Sorry for the short tutorial: we are too busy preparing and conducting school competition.
Lets assume that we have more boys than girls (the other case is solved similarly). Then we can construct one of the optimal solutions in the following way: we add pairs consisting of a boy and a girl (BG, in that order) to the end of the line until we don't have girls any more. Then add remaining boys to the end of the line. For instance, with 7 boys and 4 girls we will come to the solution BGBGBGBGBBB.
For each x from 1 to 5000 calculate count(x) — the number of measurements equal to x. The iterate over all possible minimal values m (from 1 to 5000). For a fixed m we can easily figure out which numbers we have to erase: we should erase every number k that k < m or k > 2·m. To find out the number of such values in the given sequence, we should sum up values count(k) for all such k.
One of the solutions to the problem is breadth-first-search (BFS). Vertices of the graph correspond to all possible pairs (r, c), denoting the row and the position of the cursor. Each vertex has at most four arcs leaving it (these arcs correspond to pressing the buttons). So we need to find the shortest path from one vertex to the other. There are at most 107 vertices and at most 4·107 arcs. This problem can also be solved with some greedy observations.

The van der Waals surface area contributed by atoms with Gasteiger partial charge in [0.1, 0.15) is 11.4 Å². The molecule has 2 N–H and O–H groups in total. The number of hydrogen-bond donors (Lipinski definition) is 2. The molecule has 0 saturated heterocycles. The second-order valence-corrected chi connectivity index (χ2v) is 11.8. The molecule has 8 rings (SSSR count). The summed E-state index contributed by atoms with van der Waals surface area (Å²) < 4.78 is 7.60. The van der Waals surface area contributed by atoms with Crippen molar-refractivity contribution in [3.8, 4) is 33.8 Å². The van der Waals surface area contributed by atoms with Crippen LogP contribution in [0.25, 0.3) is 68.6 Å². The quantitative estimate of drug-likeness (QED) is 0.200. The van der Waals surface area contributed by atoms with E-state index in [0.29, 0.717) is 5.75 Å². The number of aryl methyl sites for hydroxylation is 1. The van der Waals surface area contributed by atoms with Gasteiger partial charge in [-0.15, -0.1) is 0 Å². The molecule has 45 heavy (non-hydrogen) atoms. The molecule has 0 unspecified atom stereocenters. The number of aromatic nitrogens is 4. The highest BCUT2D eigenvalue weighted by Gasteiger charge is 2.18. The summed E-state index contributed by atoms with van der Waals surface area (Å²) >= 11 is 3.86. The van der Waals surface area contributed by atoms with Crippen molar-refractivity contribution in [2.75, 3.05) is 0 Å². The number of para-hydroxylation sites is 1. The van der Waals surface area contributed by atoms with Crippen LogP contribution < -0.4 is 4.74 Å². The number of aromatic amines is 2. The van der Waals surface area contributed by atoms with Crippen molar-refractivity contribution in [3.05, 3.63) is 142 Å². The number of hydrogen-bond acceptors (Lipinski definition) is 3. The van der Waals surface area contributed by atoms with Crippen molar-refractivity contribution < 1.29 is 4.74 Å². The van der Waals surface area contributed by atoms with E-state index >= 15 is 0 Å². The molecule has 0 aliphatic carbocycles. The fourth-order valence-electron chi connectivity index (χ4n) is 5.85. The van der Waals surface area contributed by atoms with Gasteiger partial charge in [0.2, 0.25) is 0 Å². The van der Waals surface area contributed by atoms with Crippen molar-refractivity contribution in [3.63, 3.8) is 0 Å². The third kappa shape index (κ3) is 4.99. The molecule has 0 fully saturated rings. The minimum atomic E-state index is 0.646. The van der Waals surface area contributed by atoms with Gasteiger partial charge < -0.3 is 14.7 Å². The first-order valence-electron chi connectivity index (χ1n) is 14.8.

Lets iterate over all pairs of rows i, j (i < j), that bounds the sub-table from the top and from the bottom. Then for each character ch make a list of such column numbers k that T[i, k] = T[j, k] = ch. Consider such list for some fixed character ch. All we need to count is the number of pairs l, r (l < r) in this list such that the sub-table with corners at (i, l) and (j, r) contains not more than k characters "a". This can be done using two standard techniques: two-pointer method and calculating partial sums.
First lets learn how to simulate the process with all priorities known. We will keep the priority queue of tasks. The task enters the queue when the printer receives this task, and leaves the queue when the printer finishes it. Then every change in the queue happens when one of the two possible events occurs: the printer receives some task or finishes printing some task. Between the consecutive events printer just prints pages from the tasks with the highest priority. So, if we maintain a set of events, the simulation can be done in O(NlogN).
To solve the problem, make an obvious observation: the higher priority the task has, the sooner the printer finishes it. Then the required missing priority can be found using binary search. Also we can search the missing priority among O(N) values. The overall complexity is O(Nlog2(N)).
This problem also has O(NlogN) solution, which will be described later.